A previous study has identified genes that are differentially expressed in AD compared to normal skin specimens from several types of animal AD models and humans with AD18. Among 6 common AD-like murine models, an IL-23-injected mouse model showed a transcriptomic profile with the highest similarity to the human AD transcriptome. This model shows remarkable innate immune activation and some epidermal alterations, increased neutrophil counts, and sparse amounts of eosinophils and mast cells, which can be found in human AD patients18. In our study, we found many pathways with a similar dysregulation pattern in both the CHS and SSS murine models and human AD patients and revealed that including information obtained from murine models improve the accuracy of the gene signature for predicting AD severity.

In another previous study, based on meta-analysis derived atopic dermatitis (MADAD) transcriptome, Ewald et al. identified a robust AD signature composed of 19 genes36. Sixteen of these nineteen human genes can be successfully mapped to mouse orthologs. We found that the expression fold changes of these MADAD genes were positively correlated with those of the corresponding mouse orthologous genes in both the CHS and SSS models (Supplementary Fig. S5). Moreover, 6 and 7 genes out of the 16 mouse orthologs were significantly dysregulated in the CHS and SSS models, respectively (Supplementary Fig. S6); this suggests the strong intrinsic connection between the MADAD and CHS/SSS transcriptomes.

Although our study was limited to European and American AD patients, recent studies have reported a unique skin phenotype in Asian AD patients, which is a combination of that observed in European and American atopic and psoriasis patients characterized by increased TH17/TH22 polarization. Hence, our 36-gene signature is expected to further improve our understanding of AD in Asian patients37.

Animal models do not completely reflect the transcriptomic and gene pathways activated in human AD skin, resulting in inconsistent non-clinical and clinical AD trial results. The focus of our study was to integrate AD diagnostic criteria to overcome these inconsistencies, and our 36-gene signature was validated for use in further diagnostic and translational studies involving AD. The findings of our study provide a useful tool for AD diagnosis or for screening compounds in the development of targeted AD therapies.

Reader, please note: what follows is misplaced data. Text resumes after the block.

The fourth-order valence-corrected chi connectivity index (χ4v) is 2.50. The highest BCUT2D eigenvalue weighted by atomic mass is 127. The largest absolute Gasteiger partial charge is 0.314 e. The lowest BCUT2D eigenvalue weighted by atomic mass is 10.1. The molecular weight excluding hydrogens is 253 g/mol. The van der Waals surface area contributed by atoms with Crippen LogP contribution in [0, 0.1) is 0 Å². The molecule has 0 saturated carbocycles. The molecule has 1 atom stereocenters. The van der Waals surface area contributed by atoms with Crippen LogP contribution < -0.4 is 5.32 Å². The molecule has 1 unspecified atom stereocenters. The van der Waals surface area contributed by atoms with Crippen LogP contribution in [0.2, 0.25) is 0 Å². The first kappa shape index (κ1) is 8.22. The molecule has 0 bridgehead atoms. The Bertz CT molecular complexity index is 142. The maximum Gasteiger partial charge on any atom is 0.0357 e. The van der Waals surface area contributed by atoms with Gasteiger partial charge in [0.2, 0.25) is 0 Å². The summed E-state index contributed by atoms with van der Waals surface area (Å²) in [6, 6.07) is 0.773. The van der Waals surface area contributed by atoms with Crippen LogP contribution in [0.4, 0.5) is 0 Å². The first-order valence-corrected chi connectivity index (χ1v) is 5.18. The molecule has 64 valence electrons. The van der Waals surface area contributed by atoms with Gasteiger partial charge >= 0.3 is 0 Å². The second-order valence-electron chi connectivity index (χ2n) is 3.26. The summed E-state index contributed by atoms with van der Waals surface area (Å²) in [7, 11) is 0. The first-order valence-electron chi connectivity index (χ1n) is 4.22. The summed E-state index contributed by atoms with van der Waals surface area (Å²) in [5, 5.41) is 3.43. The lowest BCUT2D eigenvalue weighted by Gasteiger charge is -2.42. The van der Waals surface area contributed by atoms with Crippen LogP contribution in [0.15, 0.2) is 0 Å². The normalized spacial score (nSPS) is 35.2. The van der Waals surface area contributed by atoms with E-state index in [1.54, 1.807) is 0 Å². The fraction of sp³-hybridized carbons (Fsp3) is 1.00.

Methods

Murine model transcriptome data

The details of our experiment have been described previously7. The experiments were approved by the ethics committee of Chung-Ang University, Seoul, Korea (review numbers: 2018-00082 and 2018-00083). The CHS model was generated using a method modified from a local lymph node assay38,39, and the SSS model was generated using a method described previously, with modifications5,6. All methods were conducted in accordance with IACUC guidelines and regulations for animal testing.

Briefly, total RNAs were extracted from dorsal skin tissues (four samples/group) using TRIzol Reagent (Invitrogen, Carlsbad, CA, USA) according to the manufacturer’s instructions. Expression of all annotated mouse mRNAs in the Ensembl database40 was quantified using the Sailfish pipeline41 with default settings.

Quantitative polymerase chain reaction (qPCR)

All reactions were performed according to the manufacturer’s instructions. cDNA was synthesized using the RNA to cDNA EcoDry Premix (Double Primed) (Clontech Laboratories Inc., Kusatsu, Japan), and quantitative polymerase chain reaction (qPCR) was performed using LightCycler FastStart DNA Master SYBR Green I (Roche, Basel, Switzerland) on a LightCycler 2.0 instrument (Roche).

Determination of DEGs using mouse RNA-seq data

The edgeR algorithm42 was employed with default settings to identify DEGs (CHS vs. VT and SSS vs. NT) using the mouse RNA-seq data. Genes with FDR < 5% and FC values > 2 were deemed to be differentially expressed.

Human microarray data